Luteal – Phase 3

Week 3

Hormones: Progesterone is at its highest, cortisol is higher than before and your metabolism is slightly faster. Entering the 2nd half of your cycle. Many women experience PMS symptoms here that are relieved when they sync with their cycles.

What to eat: Eating regular meals that include a balance of complex carbs, plants, proteins, and fats will help balance blood sugars and alleviate cravings due to a faster metabolism. This is why important to include wholesome carbs here, as they’ll prevent blood-sugar dips and help you to produce serotonin to combat excess cortisol, as well as help limit cravings. Snack on baked sweet potato, and include brown rice and other wholesome carbs at mealtimes.

Include more calcium, omega-3, magnesium, and B-vitamins in your diet. Reduce cortisol-producing foods such as caffeine, alcohol, refined sugars, refined oils and excess salt.

Best ways to move: Light or moderate exercises like yoga, pilates, and low-intensity resistance training. High intensity workouts can aggravate cortisol and switch on the excess water & fat-storing hormones.



Week 4

Hormones: Levels of estrogen and progesterone are naturally low. Many women feel the need to rest more during this week, therefore longer sleep durations are beneficial.

What to eat: Foods rich in Vitamin B’s, iron, omega-3, antioxidants, and magnesium. Enjoy plenty of colourful vegetables, fruits, healthy fats, complex carbs and organic proteins, while enjoying more relaxing herbal tea blends.

Avoid processed food, excess alcohol and caffeine to keep your blood sugar stable. Practitioner – grade supplements with high dose bioavailable nutrients also help.

Best ways to move and rest : During this phase, your energy levels are naturally low, so its important to rest more and move with gentle movements such as stretching, yoga, walks and plenty of sleep.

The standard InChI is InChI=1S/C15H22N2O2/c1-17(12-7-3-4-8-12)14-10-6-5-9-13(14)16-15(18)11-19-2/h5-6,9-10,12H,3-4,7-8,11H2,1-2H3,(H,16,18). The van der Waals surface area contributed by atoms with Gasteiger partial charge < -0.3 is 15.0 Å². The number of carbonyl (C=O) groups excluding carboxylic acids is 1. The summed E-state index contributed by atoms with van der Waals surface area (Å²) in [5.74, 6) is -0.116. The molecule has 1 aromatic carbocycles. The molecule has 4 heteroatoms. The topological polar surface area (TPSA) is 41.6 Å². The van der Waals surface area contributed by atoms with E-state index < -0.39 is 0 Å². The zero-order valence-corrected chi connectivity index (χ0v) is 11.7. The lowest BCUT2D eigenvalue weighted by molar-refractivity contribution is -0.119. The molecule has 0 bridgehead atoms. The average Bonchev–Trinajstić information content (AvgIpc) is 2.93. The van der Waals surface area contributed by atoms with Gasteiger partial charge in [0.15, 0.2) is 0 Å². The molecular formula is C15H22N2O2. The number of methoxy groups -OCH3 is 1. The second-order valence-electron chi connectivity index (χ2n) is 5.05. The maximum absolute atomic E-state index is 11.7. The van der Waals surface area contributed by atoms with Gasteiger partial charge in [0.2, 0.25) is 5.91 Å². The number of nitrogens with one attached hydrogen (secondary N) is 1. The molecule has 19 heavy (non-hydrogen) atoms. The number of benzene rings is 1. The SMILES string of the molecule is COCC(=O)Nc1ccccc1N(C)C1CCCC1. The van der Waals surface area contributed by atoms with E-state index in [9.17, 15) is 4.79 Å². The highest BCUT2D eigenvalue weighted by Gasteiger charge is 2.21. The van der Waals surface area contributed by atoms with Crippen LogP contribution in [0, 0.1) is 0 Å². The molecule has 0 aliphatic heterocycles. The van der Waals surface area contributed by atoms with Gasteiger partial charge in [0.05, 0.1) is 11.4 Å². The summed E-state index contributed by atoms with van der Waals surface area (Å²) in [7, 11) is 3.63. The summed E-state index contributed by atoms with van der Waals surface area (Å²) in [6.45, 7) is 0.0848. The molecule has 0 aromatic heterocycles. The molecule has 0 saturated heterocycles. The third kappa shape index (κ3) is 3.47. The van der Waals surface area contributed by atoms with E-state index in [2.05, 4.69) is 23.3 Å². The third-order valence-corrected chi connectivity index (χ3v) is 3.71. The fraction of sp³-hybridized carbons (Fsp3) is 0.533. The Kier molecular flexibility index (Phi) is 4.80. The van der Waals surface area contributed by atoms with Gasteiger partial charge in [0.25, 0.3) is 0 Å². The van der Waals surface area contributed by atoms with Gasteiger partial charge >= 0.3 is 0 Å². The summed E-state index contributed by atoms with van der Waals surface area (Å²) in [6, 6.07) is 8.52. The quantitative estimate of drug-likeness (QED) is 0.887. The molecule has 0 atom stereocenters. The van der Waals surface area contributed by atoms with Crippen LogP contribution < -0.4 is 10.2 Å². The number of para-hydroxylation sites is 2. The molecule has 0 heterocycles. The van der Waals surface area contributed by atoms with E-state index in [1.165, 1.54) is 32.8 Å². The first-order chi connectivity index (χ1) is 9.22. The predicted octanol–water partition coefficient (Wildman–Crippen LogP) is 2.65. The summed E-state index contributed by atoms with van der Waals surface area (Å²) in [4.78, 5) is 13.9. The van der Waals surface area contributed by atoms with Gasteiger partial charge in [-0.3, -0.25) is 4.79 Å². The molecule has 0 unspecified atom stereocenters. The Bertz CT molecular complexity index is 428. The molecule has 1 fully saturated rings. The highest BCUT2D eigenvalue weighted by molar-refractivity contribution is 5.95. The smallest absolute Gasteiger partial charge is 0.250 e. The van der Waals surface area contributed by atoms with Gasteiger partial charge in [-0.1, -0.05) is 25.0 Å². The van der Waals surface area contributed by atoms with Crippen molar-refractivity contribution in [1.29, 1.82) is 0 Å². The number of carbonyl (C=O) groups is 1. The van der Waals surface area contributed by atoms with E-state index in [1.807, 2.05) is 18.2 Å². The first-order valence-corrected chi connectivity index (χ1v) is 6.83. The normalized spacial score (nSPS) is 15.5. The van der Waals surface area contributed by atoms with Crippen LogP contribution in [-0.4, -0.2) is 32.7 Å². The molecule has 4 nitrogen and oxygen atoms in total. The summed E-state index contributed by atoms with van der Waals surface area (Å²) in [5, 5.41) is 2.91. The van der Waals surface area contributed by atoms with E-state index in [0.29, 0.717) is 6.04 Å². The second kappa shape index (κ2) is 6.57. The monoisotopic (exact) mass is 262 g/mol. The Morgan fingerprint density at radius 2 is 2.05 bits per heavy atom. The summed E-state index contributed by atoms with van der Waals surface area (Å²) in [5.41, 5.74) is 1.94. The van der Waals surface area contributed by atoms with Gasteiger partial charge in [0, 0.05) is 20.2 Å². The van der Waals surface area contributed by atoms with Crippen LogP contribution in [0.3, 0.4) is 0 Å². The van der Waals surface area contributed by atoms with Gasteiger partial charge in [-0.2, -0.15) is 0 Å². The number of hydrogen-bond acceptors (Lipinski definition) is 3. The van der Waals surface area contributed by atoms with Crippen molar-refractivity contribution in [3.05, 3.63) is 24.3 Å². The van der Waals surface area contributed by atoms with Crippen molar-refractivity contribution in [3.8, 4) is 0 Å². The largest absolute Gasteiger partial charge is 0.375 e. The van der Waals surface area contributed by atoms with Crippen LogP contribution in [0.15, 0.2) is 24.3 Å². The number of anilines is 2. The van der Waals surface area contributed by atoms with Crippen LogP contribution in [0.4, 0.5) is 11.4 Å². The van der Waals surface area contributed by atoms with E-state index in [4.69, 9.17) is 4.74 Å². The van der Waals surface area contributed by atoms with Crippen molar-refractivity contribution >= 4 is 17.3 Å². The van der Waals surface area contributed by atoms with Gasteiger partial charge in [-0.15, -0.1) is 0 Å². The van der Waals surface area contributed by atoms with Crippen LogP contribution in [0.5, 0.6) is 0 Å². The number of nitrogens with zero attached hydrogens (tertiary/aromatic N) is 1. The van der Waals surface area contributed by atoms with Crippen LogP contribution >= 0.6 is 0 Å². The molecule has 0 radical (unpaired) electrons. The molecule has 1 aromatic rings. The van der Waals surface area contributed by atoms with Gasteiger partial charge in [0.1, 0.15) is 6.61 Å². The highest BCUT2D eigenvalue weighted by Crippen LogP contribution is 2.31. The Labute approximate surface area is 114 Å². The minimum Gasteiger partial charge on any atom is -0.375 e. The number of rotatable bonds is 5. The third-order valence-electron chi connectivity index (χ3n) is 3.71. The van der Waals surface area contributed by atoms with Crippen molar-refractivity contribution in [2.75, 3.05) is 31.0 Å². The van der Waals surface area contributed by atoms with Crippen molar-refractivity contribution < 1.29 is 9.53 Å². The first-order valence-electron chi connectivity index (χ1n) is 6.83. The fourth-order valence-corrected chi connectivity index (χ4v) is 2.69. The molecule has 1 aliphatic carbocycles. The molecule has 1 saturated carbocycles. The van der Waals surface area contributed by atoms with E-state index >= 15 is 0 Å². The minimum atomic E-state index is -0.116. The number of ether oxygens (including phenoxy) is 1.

Monitoring your infradian rhythm is an excellent way to look into the biochemistry of your body;  and when it comes to tailoring lifestyle and foods in consultation, this is one aspect that I take into consideration.

Every woman is different, so the changes they face during each cycle may also be different. Keeping a journal of your symptoms and moods for a few months can help to decipher your rhythm and identify any patterns; to gain better knowledge of what foods and exercises are best to include and to avoid, what symptoms to expect and how to improve your overall performance and mental health.

An expert guide in womens health and nutrition will give you clarity and symptom -relief with optimal foods and lifestyle choices. Do you feel ready to monitor your cycle and begin to align? Comment below and share with us. If you have any questions or you’re ready to work with me, contact us today.  

Tracie Connor is an Accredited Nutritionist specialising in womens health, gut health, weight management and genetics (nutrigenomics). 

Catch her regularly featured in the Sydney Morning Herald, Womens Health & Fitness Magazine, Huffington Post and on ABC Radio